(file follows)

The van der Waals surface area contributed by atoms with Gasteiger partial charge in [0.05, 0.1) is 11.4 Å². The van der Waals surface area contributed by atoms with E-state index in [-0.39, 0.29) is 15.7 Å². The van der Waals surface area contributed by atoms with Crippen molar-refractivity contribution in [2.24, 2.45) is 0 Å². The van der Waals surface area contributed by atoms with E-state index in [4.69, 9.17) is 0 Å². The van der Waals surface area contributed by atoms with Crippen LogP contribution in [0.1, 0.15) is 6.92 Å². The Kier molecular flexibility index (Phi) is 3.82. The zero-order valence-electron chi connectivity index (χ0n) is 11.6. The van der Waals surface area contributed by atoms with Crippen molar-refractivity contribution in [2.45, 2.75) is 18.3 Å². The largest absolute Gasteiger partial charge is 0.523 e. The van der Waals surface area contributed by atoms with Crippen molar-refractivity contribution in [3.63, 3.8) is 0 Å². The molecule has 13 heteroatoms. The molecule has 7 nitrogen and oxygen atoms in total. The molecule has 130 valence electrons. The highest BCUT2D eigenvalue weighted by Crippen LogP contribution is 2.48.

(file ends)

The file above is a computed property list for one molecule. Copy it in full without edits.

The van der Waals surface area contributed by atoms with Gasteiger partial charge in [0.05, 0.1) is 11.4 Å². The van der Waals surface area contributed by atoms with E-state index in [-0.39, 0.29) is 15.7 Å². The van der Waals surface area contributed by atoms with Crippen molar-refractivity contribution in [2.24, 2.45) is 0 Å². The van der Waals surface area contributed by atoms with E-state index in [4.69, 9.17) is 0 Å². The van der Waals surface area contributed by atoms with Crippen LogP contribution in [0.1, 0.15) is 6.92 Å². The Kier molecular flexibility index (Phi) is 3.82. The zero-order valence-electron chi connectivity index (χ0n) is 11.6. The van der Waals surface area contributed by atoms with Crippen molar-refractivity contribution in [2.45, 2.75) is 18.3 Å². The largest absolute Gasteiger partial charge is 0.523 e. The van der Waals surface area contributed by atoms with Crippen molar-refractivity contribution in [3.63, 3.8) is 0 Å². The molecule has 13 heteroatoms. The molecule has 7 nitrogen and oxygen atoms in total. The molecule has 130 valence electrons. The highest BCUT2D eigenvalue weighted by Crippen LogP contribution is 2.48.